Moon Shot

Some of you know that I’m very interested in the U.S. space program of the 60s — particularly the Mercury, Gemini, and Apollo missions. I have a healthy handful of poems about various moments in the program — and a few more that linger in the purgatory of “unfinished.” In celebration of the 40th anniversary of the landing on the moon, I offer this one — one of the earliest of my space program poems. For the non-poets out there, you might be interested to know that this is a sestina — a form which requires the repetition of the words at the ends of the lines in a specific pattern, through the whole poem, which must also be broken into six-line stanzas, with a final three-line stanza. Not my strongest sestina, but one I’m fond of nonetheless.

I was born in April of 1970. You do the math. 😉

Moon Shot

When Armstrong hit the moon,
my planet, country, dad and mother
watched on the black and white TV.
It was another hellish cold war summer,
the anchor leg of the space
race. When Armstrong took his step —

you know — that “one small step–”
and then many others, the moon
was somehow brought from distant space
into the living room. My mother
lit a cigarette. The whole summer
seemed to have led to this TV,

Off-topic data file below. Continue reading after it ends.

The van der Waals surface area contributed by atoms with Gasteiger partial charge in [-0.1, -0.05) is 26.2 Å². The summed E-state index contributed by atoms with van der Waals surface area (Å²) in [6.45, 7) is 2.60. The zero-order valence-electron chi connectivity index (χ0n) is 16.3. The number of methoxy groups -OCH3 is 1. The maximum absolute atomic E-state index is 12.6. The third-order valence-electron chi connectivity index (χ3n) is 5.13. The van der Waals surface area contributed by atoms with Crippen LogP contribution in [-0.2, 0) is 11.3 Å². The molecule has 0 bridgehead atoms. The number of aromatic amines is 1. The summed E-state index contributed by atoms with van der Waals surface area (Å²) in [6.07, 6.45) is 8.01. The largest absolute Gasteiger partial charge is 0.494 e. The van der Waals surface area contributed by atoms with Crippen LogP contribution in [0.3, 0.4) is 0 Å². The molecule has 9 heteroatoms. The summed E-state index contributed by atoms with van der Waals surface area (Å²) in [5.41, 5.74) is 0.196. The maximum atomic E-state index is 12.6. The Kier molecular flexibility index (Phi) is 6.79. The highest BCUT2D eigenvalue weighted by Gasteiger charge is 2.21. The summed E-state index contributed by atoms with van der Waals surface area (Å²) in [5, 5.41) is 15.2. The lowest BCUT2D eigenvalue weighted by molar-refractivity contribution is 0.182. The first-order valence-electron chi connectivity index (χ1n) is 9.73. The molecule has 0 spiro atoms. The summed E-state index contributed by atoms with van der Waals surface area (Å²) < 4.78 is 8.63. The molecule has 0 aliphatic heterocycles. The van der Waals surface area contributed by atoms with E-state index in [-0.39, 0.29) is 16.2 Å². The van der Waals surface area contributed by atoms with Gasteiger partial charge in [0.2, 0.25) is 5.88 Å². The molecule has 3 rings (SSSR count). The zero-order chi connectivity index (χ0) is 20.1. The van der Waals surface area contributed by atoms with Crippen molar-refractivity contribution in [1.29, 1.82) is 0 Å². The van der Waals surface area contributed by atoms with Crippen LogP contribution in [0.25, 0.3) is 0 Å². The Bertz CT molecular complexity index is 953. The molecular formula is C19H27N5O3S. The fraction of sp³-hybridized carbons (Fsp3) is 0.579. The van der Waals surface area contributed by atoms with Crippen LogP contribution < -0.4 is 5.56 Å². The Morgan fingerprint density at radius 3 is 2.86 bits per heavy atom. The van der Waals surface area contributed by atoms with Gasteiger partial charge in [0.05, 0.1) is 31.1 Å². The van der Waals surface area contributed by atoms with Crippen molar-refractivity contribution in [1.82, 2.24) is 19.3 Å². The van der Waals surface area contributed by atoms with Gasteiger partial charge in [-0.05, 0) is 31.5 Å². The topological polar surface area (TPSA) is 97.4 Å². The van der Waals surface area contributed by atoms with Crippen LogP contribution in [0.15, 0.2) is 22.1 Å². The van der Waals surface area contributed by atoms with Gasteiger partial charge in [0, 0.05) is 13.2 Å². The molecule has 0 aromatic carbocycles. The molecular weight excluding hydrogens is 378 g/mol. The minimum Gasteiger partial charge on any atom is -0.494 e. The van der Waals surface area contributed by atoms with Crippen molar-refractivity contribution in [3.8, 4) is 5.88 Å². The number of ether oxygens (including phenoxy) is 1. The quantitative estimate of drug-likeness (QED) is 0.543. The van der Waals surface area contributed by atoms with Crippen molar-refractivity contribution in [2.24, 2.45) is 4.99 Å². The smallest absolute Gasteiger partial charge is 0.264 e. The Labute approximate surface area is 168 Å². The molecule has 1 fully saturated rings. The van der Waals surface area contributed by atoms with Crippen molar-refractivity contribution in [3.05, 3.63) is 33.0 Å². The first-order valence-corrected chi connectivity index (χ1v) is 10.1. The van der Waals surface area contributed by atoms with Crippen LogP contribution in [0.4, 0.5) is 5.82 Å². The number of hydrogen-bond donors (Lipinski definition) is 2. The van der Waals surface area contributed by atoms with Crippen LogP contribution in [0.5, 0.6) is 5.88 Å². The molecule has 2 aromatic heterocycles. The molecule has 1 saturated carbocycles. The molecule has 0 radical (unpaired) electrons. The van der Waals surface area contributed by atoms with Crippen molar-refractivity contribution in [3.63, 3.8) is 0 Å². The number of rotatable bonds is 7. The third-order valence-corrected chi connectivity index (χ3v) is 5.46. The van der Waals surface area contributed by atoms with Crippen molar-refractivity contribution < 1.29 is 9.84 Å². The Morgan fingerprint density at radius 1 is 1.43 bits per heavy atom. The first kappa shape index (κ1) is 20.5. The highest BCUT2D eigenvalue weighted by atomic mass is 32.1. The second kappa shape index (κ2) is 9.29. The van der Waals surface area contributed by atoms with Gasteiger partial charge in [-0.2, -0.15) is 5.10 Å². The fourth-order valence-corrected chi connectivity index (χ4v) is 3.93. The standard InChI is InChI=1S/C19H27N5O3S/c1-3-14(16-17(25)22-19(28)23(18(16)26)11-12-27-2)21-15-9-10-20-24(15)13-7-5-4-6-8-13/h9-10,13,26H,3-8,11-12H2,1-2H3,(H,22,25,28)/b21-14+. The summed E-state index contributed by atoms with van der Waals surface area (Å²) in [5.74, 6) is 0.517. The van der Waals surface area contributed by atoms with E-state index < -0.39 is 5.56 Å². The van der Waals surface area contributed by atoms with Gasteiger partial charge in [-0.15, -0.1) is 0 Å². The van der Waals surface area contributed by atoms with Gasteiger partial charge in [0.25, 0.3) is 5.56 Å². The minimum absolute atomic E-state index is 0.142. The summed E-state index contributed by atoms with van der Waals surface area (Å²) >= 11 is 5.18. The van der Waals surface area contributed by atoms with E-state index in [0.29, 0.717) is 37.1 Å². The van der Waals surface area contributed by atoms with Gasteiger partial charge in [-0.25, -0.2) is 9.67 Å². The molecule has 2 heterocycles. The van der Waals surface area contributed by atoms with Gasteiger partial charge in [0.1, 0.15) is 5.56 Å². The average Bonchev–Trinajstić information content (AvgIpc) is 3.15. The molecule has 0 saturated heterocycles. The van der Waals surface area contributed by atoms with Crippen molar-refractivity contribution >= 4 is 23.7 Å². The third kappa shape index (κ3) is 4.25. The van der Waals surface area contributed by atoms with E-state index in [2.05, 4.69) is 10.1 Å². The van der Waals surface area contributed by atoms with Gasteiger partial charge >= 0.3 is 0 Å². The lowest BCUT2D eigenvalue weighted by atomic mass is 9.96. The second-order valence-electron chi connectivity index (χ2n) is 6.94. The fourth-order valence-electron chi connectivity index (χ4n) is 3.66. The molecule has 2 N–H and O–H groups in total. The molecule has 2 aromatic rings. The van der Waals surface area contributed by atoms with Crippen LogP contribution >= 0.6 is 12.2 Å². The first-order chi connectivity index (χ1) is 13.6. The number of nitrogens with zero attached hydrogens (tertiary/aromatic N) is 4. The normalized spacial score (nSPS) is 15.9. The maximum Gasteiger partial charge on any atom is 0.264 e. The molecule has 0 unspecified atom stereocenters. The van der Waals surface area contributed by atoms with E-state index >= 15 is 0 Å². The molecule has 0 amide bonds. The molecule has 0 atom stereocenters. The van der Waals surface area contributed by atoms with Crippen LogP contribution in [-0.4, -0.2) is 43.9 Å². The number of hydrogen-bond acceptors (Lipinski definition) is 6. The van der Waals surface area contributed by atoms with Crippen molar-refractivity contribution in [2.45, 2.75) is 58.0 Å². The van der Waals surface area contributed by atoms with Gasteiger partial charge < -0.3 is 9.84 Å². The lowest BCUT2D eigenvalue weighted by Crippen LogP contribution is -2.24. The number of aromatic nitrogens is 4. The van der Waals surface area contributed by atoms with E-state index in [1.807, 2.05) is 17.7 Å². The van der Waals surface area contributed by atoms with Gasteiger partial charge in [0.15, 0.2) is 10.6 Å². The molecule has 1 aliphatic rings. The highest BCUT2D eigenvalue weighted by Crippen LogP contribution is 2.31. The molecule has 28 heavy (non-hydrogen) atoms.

right here. But how could TV
do this? Another inexplicable step
into the future. It was the summer
of ‘69, and somehow the moon
was in her TV. She wasn’t mother
yet — still hadn’t filled the space

reserved for me, the tiny inner space
where I’d bud and grow. On TV,
Cronkite said, “Wow,” and my mother
and dad-to-be agreed. One solid step
ahead of the Reds! The moon
was ours! This was the summer

of Armstrong, the decade-capping summer
before I was born. The space
between the landing on the moon
and my birth: nine months. The TV
my third parent, a vital step
in my conception. Not vital as mother,

of course; TV can’t be mother.
Or father. But that hot summer
Armstrong took one foolish step,
the Fred Astaire of outer space,
and got my parents in the mood. TV
news got them happy and moon-

drunk, moon-eyed. My father and mother
made me. The TV helped, that summer
I was conceived. Such a wide space, such a small step.

2 thoughts on “Moon Shot”

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